It is not often that a premier and secretive institution like the Bhabha Atomic Research Centre (BARC) ties up with a recycling outfit to share one of its technological innovations. But that was what happened when the institution known for its cutting-edge research in nuclear science signed an MoU last month with Mumbai-based Recyclekaro, a company which deals in e-waste and lithium-ion battery recycling.

The collaboration will leverage BARC’s advanced technology for the extraction of high-purity copper oxide nanoparticles from depopulated printed circuit boards (PCBs). According to Rajesh Gupta, Founder & Director, Recyclekaro, BARC was responding to a government guideline that research must also contribute to improve the efficiency of companies in metallurgy and in the recycling of e-waste which extracts precious metals like copper.

Roping in Recyclekaro

BARC zeroed in on Recyclekaro since it is an established e-waste and lithium-ion battery recycling company and has the technological capability to optimise the innovation.

So, what is the technology that BARC is providing Recyclekaro? Gupta explains the process in laymen’s terms. “In the conventional recycling method, we remove all the components through the hydrometallurgy technique (using aqueous solutions to recover metals). BARC has developed a novel resin that pulls out copper particles from PCBs. With this we can produce a value-added product — copper oxide nanoparticles — which commands a premium price in the market since it is useful in several industries including the manufacture of engines and aviation equipment.”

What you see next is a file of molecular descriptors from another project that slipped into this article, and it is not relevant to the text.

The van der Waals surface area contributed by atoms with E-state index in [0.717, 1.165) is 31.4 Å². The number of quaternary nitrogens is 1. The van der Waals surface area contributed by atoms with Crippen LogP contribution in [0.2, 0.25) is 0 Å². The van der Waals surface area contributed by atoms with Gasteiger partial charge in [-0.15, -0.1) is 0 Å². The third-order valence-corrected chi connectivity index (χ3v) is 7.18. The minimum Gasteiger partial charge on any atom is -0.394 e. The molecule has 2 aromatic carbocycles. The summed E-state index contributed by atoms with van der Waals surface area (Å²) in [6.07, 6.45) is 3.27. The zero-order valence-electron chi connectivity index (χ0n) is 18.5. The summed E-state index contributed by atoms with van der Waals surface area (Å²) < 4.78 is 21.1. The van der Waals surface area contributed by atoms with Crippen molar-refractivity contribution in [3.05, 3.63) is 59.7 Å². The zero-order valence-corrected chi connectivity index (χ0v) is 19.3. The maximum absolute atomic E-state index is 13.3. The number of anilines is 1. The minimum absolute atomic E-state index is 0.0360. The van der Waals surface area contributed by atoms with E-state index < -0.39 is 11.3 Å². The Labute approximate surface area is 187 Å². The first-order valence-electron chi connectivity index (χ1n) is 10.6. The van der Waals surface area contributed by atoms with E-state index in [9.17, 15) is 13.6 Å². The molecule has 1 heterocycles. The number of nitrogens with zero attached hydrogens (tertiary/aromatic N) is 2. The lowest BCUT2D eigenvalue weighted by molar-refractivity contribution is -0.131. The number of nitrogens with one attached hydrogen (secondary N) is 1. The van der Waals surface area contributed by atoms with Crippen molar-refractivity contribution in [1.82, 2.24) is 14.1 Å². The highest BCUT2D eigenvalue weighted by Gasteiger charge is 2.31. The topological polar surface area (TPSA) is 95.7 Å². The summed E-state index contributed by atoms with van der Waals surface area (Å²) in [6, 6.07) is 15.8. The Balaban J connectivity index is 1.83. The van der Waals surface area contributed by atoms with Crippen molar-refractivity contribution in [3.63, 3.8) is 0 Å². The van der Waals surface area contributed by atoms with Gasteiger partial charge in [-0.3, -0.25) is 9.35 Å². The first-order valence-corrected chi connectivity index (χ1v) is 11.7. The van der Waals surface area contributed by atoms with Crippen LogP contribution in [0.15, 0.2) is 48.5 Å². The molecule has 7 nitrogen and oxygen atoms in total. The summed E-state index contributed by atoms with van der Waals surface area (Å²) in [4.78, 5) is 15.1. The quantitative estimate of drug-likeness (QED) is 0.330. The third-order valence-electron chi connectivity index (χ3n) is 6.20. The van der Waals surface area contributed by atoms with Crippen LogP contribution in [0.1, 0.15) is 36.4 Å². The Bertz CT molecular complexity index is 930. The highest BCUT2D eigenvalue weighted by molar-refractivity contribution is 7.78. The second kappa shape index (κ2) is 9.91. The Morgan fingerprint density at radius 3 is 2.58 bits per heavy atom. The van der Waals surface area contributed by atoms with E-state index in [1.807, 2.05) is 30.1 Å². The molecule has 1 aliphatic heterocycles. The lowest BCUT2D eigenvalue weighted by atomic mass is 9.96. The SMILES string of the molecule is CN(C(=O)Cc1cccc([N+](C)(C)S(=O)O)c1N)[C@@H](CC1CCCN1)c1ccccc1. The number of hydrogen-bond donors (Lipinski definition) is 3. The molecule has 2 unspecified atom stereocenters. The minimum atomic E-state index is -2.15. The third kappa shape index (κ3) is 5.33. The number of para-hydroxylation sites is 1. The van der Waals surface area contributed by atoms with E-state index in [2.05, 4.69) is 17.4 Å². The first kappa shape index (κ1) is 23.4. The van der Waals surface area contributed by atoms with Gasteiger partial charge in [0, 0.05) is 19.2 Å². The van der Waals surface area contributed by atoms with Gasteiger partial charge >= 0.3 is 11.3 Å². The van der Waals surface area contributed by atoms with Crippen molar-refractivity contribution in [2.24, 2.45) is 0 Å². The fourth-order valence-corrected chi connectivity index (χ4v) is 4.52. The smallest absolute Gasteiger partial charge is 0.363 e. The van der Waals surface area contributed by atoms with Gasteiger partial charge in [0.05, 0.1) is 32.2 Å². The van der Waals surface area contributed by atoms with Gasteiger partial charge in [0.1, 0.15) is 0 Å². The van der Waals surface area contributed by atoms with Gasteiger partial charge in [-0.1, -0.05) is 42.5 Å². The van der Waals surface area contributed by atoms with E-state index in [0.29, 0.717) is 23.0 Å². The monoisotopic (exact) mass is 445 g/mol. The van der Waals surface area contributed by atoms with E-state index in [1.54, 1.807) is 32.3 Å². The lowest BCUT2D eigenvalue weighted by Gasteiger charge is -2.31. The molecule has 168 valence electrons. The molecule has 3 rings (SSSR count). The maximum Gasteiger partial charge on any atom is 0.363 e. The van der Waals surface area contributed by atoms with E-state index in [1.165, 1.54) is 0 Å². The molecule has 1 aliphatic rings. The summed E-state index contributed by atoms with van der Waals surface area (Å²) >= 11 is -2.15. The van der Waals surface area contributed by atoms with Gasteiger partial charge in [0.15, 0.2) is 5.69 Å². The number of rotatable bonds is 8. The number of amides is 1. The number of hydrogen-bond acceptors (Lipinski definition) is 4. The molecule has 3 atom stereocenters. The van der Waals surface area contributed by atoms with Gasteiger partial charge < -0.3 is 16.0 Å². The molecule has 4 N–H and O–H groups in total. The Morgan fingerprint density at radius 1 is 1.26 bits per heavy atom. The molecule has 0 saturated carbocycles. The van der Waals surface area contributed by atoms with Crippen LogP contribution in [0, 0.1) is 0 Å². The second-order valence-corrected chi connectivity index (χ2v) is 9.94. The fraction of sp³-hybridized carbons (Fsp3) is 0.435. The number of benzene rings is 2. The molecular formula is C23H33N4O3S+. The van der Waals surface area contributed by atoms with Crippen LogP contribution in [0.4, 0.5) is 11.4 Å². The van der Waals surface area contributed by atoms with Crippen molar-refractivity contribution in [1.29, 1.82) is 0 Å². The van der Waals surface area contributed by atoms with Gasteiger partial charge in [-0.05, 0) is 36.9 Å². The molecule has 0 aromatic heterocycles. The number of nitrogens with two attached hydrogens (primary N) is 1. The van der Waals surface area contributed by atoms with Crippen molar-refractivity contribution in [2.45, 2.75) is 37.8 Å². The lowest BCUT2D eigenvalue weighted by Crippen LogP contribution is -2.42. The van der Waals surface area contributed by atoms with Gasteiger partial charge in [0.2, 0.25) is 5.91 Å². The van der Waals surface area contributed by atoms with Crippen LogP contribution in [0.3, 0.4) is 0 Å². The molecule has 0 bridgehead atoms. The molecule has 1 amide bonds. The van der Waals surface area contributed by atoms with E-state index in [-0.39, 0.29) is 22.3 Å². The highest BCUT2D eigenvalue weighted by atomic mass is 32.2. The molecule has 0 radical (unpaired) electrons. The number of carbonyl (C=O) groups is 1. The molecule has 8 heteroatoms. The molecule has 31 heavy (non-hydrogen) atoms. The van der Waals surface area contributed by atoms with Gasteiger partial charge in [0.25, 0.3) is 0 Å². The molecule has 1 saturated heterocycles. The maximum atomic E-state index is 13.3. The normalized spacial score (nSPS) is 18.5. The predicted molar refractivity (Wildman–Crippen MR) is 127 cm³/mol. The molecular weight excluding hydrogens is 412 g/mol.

For a good part, recycling of e-waste involves handling printed circuit boards (PCBs) from discarded electronic goods. They contain 10-20 per cent copper. However, base copper and copper oxide have low commercial value. But copper oxide nanoparticles are much in demand and are currently imported. According to a BARC note, the “process developed is for specifically enabling environmentally concerned metal recyclers to achieve scaled-up production of high purity copper oxide nanoparticles in continuous mode operation from waste PCBs.”

The produced copper oxide nanoparticles hold immense potential as a catalyst for various industrial processes, antibacterial coatings for medical and electronic devices and sensors, as well as conductive inks and water purification. Recyclekaro hopes to tie up with companies such as HAL, BHEL and offer them copper nanoparticles in the days to come.